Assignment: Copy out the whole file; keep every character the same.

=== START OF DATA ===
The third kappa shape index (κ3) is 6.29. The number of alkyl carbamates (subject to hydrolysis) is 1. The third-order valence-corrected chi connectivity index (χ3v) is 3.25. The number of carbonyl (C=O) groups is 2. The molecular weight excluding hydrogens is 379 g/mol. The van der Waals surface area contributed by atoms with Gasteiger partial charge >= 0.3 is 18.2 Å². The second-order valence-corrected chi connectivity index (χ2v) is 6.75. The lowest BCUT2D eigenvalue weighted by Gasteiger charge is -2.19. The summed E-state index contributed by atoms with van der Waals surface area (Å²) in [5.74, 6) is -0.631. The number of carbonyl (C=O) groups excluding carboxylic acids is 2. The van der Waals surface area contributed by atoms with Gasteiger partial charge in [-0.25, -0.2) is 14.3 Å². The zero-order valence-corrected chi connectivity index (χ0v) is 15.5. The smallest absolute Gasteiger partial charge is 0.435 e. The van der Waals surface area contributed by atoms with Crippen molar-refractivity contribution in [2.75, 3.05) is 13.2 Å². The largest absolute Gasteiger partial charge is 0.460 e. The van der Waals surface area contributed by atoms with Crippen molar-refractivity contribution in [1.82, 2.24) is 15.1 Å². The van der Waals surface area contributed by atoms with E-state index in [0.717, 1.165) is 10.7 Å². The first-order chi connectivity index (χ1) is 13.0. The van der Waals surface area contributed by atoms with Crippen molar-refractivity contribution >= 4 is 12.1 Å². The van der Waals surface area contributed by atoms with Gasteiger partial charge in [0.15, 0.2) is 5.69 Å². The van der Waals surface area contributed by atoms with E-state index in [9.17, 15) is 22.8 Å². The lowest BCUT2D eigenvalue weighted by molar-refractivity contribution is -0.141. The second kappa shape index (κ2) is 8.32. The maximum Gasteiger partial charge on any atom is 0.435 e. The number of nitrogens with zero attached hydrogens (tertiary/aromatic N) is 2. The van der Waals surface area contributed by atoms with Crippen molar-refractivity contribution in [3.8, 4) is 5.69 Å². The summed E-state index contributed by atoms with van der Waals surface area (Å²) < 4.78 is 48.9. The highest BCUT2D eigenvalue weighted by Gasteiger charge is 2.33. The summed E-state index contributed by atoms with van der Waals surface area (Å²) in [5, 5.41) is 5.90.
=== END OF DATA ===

The third kappa shape index (κ3) is 6.29. The number of alkyl carbamates (subject to hydrolysis) is 1. The third-order valence-corrected chi connectivity index (χ3v) is 3.25. The number of carbonyl (C=O) groups is 2. The molecular weight excluding hydrogens is 379 g/mol. The van der Waals surface area contributed by atoms with Gasteiger partial charge >= 0.3 is 18.2 Å². The second-order valence-corrected chi connectivity index (χ2v) is 6.75. The lowest BCUT2D eigenvalue weighted by Gasteiger charge is -2.19. The summed E-state index contributed by atoms with van der Waals surface area (Å²) in [5.74, 6) is -0.631. The number of carbonyl (C=O) groups excluding carboxylic acids is 2. The van der Waals surface area contributed by atoms with Gasteiger partial charge in [-0.25, -0.2) is 14.3 Å². The zero-order valence-corrected chi connectivity index (χ0v) is 15.5. The smallest absolute Gasteiger partial charge is 0.435 e. The van der Waals surface area contributed by atoms with Crippen molar-refractivity contribution in [2.75, 3.05) is 13.2 Å². The largest absolute Gasteiger partial charge is 0.460 e. The van der Waals surface area contributed by atoms with Crippen molar-refractivity contribution in [1.82, 2.24) is 15.1 Å². The van der Waals surface area contributed by atoms with E-state index in [0.717, 1.165) is 10.7 Å². The first-order chi connectivity index (χ1) is 13.0. The van der Waals surface area contributed by atoms with Crippen molar-refractivity contribution >= 4 is 12.1 Å². The van der Waals surface area contributed by atoms with Gasteiger partial charge in [0.15, 0.2) is 5.69 Å². The van der Waals surface area contributed by atoms with E-state index in [9.17, 15) is 22.8 Å². The lowest BCUT2D eigenvalue weighted by molar-refractivity contribution is -0.141. The second kappa shape index (κ2) is 8.32. The maximum Gasteiger partial charge on any atom is 0.435 e. The number of nitrogens with zero attached hydrogens (tertiary/aromatic N) is 2. The van der Waals surface area contributed by atoms with Crippen molar-refractivity contribution in [3.8, 4) is 5.69 Å². The summed E-state index contributed by atoms with van der Waals surface area (Å²) < 4.78 is 48.9. The highest BCUT2D eigenvalue weighted by Gasteiger charge is 2.33. The summed E-state index contributed by atoms with van der Waals surface area (Å²) in [5, 5.41) is 5.90.